Shoegaze is a genre you either firmly love or firmly hate. Someone’s trash is another’s treasure—or in this case, someone’s vacuum cleaner-esque noise is another’s dreamy distortion rock.
Three years ago, I too would’ve dismissed shoegaze as noisy dad rock. Now, I’m among the growing number of Gen-Zers who have become entranced by it.
Like many trends created and revived by Zoomers, shoegaze has garnered a striking base on TikTok. As of writing, the hashtag has over 38M views. This increase has been noted by Spotify, too—in 2018, there were twice as many shoegaze recordings released or rereleased as there were in 1996. That number is only growing.
For those who need a primer, shoegaze was coined by the British press in the ‘80s to describe a wave of bands using a plethora of pedals to create an overwhelming wall of sound. Shoegaze’s namesake emerged when it was observed that many of the guitarists seldom looked up from their shoes while performing.
At the heart of shoegaze is the reverb pedal; it’s what gives it that dreamy, delicious psychedelic sound. Distortion is also key; most shoegaze tunes go through a hefty process of sound engineering. Kevin Shields of My Bloody Valentine—one of the most well-known bands of the genre—once revealed that an astonishing 45 engineers were involved in the construction of their 1991 album Loveless (though only 16 were credited on the album).
“It honestly feels like a bit of a hug to me,” TikTok music historian organicgranola says about the genre in a video detailing the history of shoegaze. “But it’s an acquired taste.”
Indeed, for many, warming up to shoegaze can feel a bit like training yourself to enjoy black coffee. While some can manage to wean themselves off cream and sugar and enjoy the rich, decadent taste, others will always prefer a lighter cup. It’s all inherently a tad snobbish—but a lot of the time, there comes a point where the overwhelmingly distorted guitar becomes a comforting, lucid melody.
Yet, why, thirty years later, has shoegaze made such a comeback? And why does it appeal to Gen Z specifically?
A browse through the shoegaze hashtag on TikTok delivers album recommendations, 20-second demos from emerging bands, and of course, a slew of teens broadcasting their intentions to manifest a shoegaze boyfriend. The folks who post with the shoegaze hashtag don’t mind deviating from the norm. They have no intention of conforming to any specific ideal.
At the same time, identity remains a key player in the genre’s revival. The fact that shoegaze has been reclaimed mostly by alternative teens is no accident—fundamentally, shoegaze has always been a genre for outsiders (or at least those who claim to be). They’re finding out who they are alongside their musical cocktail of Slowdive, Pale Saints, and Mazzy Star.
“As an 18 or 19-year-old, you want to listen to cool, undiscovered, non-chart music. It’s a bit more yours,” Miki Berenyi, a former member of the shoegaze band Lush said in a VICE article. “I think you can put your own identity on it then as well, that no one else knows who the fuck these people are. Your peers can’t really sneer at it and if they do, they’re just fucking stupid that they don’t understand.”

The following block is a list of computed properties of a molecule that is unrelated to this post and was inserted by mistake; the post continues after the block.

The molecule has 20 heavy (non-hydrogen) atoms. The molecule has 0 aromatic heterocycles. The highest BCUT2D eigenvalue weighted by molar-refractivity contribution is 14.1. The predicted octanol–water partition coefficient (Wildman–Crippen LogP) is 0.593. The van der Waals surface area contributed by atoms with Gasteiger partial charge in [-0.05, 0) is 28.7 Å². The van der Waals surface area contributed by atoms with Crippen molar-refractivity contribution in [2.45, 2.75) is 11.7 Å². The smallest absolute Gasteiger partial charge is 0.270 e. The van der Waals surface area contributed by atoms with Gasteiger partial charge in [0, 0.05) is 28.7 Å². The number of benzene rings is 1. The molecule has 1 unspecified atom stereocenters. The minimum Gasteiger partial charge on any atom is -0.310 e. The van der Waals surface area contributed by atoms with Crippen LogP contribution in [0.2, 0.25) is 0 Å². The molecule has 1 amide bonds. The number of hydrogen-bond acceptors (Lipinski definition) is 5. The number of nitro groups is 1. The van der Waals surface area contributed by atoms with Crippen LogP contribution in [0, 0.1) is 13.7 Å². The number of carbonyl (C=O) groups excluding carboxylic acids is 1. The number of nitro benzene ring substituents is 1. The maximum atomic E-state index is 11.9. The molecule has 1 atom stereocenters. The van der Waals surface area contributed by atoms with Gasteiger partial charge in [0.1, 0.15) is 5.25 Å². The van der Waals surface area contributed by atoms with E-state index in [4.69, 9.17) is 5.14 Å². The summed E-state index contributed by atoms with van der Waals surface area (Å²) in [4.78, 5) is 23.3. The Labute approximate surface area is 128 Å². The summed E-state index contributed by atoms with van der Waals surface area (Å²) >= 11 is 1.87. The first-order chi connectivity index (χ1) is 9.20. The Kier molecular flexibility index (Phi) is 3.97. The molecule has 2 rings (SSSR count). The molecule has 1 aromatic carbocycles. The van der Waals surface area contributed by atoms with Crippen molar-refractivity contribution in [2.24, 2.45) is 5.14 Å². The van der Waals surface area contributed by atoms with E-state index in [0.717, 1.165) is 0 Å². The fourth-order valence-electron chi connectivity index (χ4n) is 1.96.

Could there be a correlation between the shoegaze renaissance and a year of collective isolation? Perhaps. In a recent article for VICE, Paul Toner suggests that Gen Z’s resurrection of shoegaze is, above all, a representation of the “bleak, post-COVID world” we’re in and all the melancholy that has pervaded throughout. At the same time, he argues that shoegaze has “unfinished business”; most of the bands never truly made it big in the ‘80s and ‘90s, so rediscovering them feels a bit like finishing what was started.
Still, the shoegaze revival doesn’t exist in a vacuum. Shoegaze’s love child (or cool nephew), bedroom pop, arguably couldn’t exist without the dreamy distortions of bands like Cocteau Twins. Bedroom pop, which is described as the “product of young, budget singer-songwriters who want to share their music with the world,” borrows largely from the DIY distortion techniques of shoegaze. Before the dreamy indie-pop sounds of bands like Alvvays and Beach Fossils, there were shoegaze bands like The Jesus and Mary Chain and Broadcast who laid the foundations of the DIY, echoey reverb style.
It’s easy to dismiss the escapism element of shoegaze as a feature of nearly every musical genre, but shoegaze serves up something different; its notorious style is hallmarked by melding vocals and instrumentals into a poetic, lucid melange. Its famed wall-of-sound production technique is what truly makes it stand out. The intention of the shoegaze band is to test the limits of the music studio, going above and beyond traditional stylistic boundaries. It creates an ethereal vortex for its listeners to take refuge, wherever and whenever they need a break from reality.
As an article in Underground muses, “the pre-occupied shoegazers on stage are playing for those who are just as coy as them, who crave nothing but a wall of sound and crescendo to drown out bad thoughts. The mere desire of experiencing heavy distortion and feedback is all that matters. There is no need to be performative, as agreed by both the performers and the gig-goers.” This unwritten agreement between the listener and the performer is what makes shoegaze so unique: it’s anti-performative. There is no struggle for perfection—the intentional distortion throws all traditional metrics of musical sophistication out the window.
The shoegaze renaissance represents our collective desire to escape from the confines of the times—the most solitary year of our lives. Shoegaze encapsulates the defining mixtape of emotions we’ve encountered this past year—melancholy, solitude, and yearning—and by magic of the reverb pedal, merges them all into one liminal feeling.
It’s also just really fucking good.
By Cierra Bettens
Illustration by Martina Salamero